Wednesday, April 08, 2009

Change is Never Easy




No one ever said that change was easy. General Motors provides an appropriate case study. In 1985, GM CEO Rogers Smith announced the Saturn initiative: “A Different Kind of Company. A Different Kind of Car.” The goal was to remake the way that Americans made automobiles in order to be more competitive with the Japanese. I was personally co-opted by this effort. I bought a Saturn in the early 90’s. It was new, it was relatively inexpensive, and it was made in Tennessee. In fact, after that one car was long gone, we bought a used Saturn for my wife to drive. Despite some glitches, we liked the car and the dealer service was excellent. We even knew people who worked at the plant.

In the current issue of Newsweek, journalist Paul Ingrassia explains why Saturn failed. He explains the difficulties of true innovation, dealing with entrenched interests (such as the UAW), and envy (from within the company). For the theologians among us, the story has all the classic ingredients—greed, pride, sin, betrayal, hubris. It is not a pretty story. His article helps us to understand why American automakers (GM, Ford, and Chrysler) are in BIG trouble.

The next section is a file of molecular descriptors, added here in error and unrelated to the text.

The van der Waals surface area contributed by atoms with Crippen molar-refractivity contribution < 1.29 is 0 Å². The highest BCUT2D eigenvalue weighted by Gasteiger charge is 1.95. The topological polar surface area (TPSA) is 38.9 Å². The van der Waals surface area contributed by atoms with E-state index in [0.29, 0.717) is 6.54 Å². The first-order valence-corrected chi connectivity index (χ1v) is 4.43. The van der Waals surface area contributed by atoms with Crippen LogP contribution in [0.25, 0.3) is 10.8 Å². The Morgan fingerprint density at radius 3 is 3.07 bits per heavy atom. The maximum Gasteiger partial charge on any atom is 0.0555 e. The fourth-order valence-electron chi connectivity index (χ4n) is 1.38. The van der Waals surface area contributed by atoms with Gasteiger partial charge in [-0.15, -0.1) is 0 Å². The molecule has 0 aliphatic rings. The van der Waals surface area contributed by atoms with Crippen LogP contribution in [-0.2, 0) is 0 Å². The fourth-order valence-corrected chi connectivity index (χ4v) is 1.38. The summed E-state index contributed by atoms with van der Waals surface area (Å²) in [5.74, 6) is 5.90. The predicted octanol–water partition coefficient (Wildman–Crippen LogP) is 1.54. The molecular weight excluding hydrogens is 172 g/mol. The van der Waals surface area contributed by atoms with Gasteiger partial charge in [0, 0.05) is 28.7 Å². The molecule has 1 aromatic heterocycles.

Churches and judicatories can learn from the Saturn experience. Whenever one tries to do something truly innovative, resistance is inevitable. Even if top leadership buys in initially, life is short and “the Pharaoh who knew not Joseph” comes on the scene all too soon and the idea has to be sold all over again to one who was not there at the beginning. There are also those entrenched interests who are quick to say, “We just don’t do it that way here.” In addition, there are those who stand on the sidelines—the general public, church members, casual participants—and anticipate failure. Nothing draws attention like an accident!

I am not telling you anything you don’t already know, but perhaps we can take some small comfort from the fact that even the giants of industry can stumble when it comes to change. Change is not for the faint of heart. Being a true change agent is a gift from God.


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